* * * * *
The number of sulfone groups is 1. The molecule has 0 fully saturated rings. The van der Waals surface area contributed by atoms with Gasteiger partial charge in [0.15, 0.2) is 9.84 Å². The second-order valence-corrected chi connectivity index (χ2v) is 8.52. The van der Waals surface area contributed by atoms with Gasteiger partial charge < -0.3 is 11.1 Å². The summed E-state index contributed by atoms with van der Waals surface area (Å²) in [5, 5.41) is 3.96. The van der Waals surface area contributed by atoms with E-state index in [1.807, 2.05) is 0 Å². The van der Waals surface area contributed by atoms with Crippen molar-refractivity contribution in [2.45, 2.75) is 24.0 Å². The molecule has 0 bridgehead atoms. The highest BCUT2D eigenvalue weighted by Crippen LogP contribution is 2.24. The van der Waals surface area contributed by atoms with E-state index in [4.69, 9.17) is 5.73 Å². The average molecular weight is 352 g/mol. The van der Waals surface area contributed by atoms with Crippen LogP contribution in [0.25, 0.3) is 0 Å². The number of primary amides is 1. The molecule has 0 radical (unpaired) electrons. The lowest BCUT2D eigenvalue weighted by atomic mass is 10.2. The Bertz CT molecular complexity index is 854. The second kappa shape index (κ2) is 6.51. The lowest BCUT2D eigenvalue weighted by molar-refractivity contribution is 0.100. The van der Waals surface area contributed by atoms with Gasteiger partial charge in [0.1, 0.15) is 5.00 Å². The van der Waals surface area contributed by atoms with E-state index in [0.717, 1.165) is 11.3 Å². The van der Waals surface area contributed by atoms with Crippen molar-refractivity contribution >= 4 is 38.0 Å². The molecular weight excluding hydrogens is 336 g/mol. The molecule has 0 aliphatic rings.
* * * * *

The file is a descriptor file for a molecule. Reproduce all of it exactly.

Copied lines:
The number of sulfone groups is 1. The molecule has 0 fully saturated rings. The van der Waals surface area contributed by atoms with Gasteiger partial charge in [0.15, 0.2) is 9.84 Å². The second-order valence-corrected chi connectivity index (χ2v) is 8.52. The van der Waals surface area contributed by atoms with Gasteiger partial charge < -0.3 is 11.1 Å². The summed E-state index contributed by atoms with van der Waals surface area (Å²) in [5, 5.41) is 3.96. The van der Waals surface area contributed by atoms with E-state index in [1.807, 2.05) is 0 Å². The van der Waals surface area contributed by atoms with Crippen molar-refractivity contribution in [2.45, 2.75) is 24.0 Å². The molecule has 0 bridgehead atoms. The highest BCUT2D eigenvalue weighted by Crippen LogP contribution is 2.24. The van der Waals surface area contributed by atoms with E-state index in [4.69, 9.17) is 5.73 Å². The average molecular weight is 352 g/mol. The van der Waals surface area contributed by atoms with Crippen LogP contribution in [0.25, 0.3) is 0 Å². The number of primary amides is 1. The molecule has 0 radical (unpaired) electrons. The lowest BCUT2D eigenvalue weighted by atomic mass is 10.2. The Bertz CT molecular complexity index is 854. The second kappa shape index (κ2) is 6.51. The lowest BCUT2D eigenvalue weighted by molar-refractivity contribution is 0.100. The van der Waals surface area contributed by atoms with Gasteiger partial charge in [0.1, 0.15) is 5.00 Å². The van der Waals surface area contributed by atoms with E-state index in [0.717, 1.165) is 11.3 Å². The van der Waals surface area contributed by atoms with Crippen molar-refractivity contribution >= 4 is 38.0 Å². The molecular weight excluding hydrogens is 336 g/mol. The molecule has 0 aliphatic rings.